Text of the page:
3

Social Security is an alien concept in India, from where I am, and this concept interests me: I have been reading and discussing this with friends recently.

One friend from Vietnam, who became a citizen through the H1B a decade ago, shared with me that his parents get paid ~$900 each/month. His father also got a bypass surgery via Medicare at not cost.

His parents had never worked or been to the U.S. before and definitely had not paid any taxes to enable them to be eligible for Social Security.

When I pointed this out, it became apparent that my friend was actually unsure what that amount was. Other people suggested it was welfare.

Out of all these discussions I had the following questions:

  1. Is it possible for anyone to receive $900 as Social Security? It would not even cover health insurance and rent for senior people.

  2. Is it possible for anyone without their 40 credits to be eligible for Social Security?

  3. In case my friend did confuse Social Security with welfare, is anyone with seniority eligible for welfare? How is welfare funded and paid out?

Please treat this question objectively: if certain parts of my question seem subjective, leave a comment and I will reword it as suggested.

  • 1
    4 - is off topic I have removed that part. This is an SE for personal finance not politics or government policy per the faq. – user4127 Jan 12 '12 at 16:39
  • 1
    Medicare is an entitlement, as are safety net programs. All citizens are eligible, and residents are eligible for many programs as well. – duffbeer703 Jan 12 '12 at 18:10
3

"Social Security" is a somewhat vague term and not well defined. I think it likely that your friend's parents are receiving Supplemental Security Income (SSI). Refer also to the Social Security Administration's SSI home page.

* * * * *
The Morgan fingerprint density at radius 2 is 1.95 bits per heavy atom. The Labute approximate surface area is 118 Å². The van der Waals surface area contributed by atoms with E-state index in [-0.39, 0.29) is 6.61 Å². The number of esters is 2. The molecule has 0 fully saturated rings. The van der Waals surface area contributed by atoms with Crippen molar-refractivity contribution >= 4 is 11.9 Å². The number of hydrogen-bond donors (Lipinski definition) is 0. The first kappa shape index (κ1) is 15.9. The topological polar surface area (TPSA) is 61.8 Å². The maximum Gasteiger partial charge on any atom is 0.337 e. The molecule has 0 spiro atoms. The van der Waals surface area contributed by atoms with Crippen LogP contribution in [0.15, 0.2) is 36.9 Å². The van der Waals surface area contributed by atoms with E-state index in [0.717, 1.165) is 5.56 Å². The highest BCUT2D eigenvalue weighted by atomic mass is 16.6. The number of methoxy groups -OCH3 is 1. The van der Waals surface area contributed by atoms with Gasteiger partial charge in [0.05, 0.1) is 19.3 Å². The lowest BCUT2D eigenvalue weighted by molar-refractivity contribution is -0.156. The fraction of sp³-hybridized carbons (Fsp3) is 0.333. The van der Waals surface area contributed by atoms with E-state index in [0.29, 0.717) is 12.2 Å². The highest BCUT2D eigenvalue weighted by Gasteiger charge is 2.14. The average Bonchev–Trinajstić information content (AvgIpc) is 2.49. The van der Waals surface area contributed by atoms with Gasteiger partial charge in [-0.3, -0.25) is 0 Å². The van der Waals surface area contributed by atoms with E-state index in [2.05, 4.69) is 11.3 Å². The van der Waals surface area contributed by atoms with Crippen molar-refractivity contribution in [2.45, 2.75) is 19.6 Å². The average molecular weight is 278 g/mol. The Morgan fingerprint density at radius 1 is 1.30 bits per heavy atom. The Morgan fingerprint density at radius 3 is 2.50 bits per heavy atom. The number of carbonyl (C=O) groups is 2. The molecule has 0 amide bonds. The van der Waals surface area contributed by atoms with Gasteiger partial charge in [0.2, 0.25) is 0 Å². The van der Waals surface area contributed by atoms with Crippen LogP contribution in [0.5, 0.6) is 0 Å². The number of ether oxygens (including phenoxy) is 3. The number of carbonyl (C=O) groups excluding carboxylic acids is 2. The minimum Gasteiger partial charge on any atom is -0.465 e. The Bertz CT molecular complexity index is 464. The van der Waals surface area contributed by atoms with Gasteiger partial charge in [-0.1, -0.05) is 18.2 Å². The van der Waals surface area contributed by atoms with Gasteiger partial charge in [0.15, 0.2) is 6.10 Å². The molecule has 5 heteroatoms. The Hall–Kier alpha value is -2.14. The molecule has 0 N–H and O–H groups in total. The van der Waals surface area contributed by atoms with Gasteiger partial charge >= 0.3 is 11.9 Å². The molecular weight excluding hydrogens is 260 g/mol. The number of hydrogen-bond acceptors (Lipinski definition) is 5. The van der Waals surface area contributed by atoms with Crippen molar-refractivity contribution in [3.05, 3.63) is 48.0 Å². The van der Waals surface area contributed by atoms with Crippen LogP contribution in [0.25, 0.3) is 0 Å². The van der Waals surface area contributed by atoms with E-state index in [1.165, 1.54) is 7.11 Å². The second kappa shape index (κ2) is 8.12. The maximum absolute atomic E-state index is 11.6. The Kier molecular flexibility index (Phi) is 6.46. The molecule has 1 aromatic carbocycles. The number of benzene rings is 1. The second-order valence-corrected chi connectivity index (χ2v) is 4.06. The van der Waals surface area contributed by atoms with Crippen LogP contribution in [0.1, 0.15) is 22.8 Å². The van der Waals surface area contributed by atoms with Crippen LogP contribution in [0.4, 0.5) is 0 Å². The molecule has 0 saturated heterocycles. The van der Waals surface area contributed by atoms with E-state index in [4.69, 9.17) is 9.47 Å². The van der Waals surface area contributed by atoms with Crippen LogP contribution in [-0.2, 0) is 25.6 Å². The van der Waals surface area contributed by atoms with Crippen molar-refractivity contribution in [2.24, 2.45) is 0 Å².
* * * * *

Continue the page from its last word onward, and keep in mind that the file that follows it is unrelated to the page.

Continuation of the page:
SSI is indeed payable to all U.S. residents (not citizens) who meet the requirements. You appear to be confusing this scheme with Retirement Insurance Benefits (RIB), which are higher and require you to have been working in jobs that paid payroll taxes.

So to answer your questions:

  1. $900 per month sounds plausible for a couple receiving SSI.
  2. Depends on what you consider to be Social Security -- if you include non-contributory benefits, then yes, you can receive such benefits without having made Social Security contributions.
  3. Read the link on SSI for eligibility, but yes, most U.S. residents aged over 65 who aren't eligible for RIB will be eligible for SSI. It's funded through the federal budget.
  • I should have been clear about 4: these are parents of people pulling in well over $80k/yr after taxes. They can and do support their parents completely. The $900 could have gone elsewhere for better causes or to more deserving people. – f1StudentInUS Jan 12 '12 at 7:08
  • 6
    US culture does not expect children to support their parents financially, and so benefit levels are not reduced for people with well-off children. – Mike Scott Jan 12 '12 at 7:17

Not the answer you're looking for? Browse other questions tagged or ask your own question.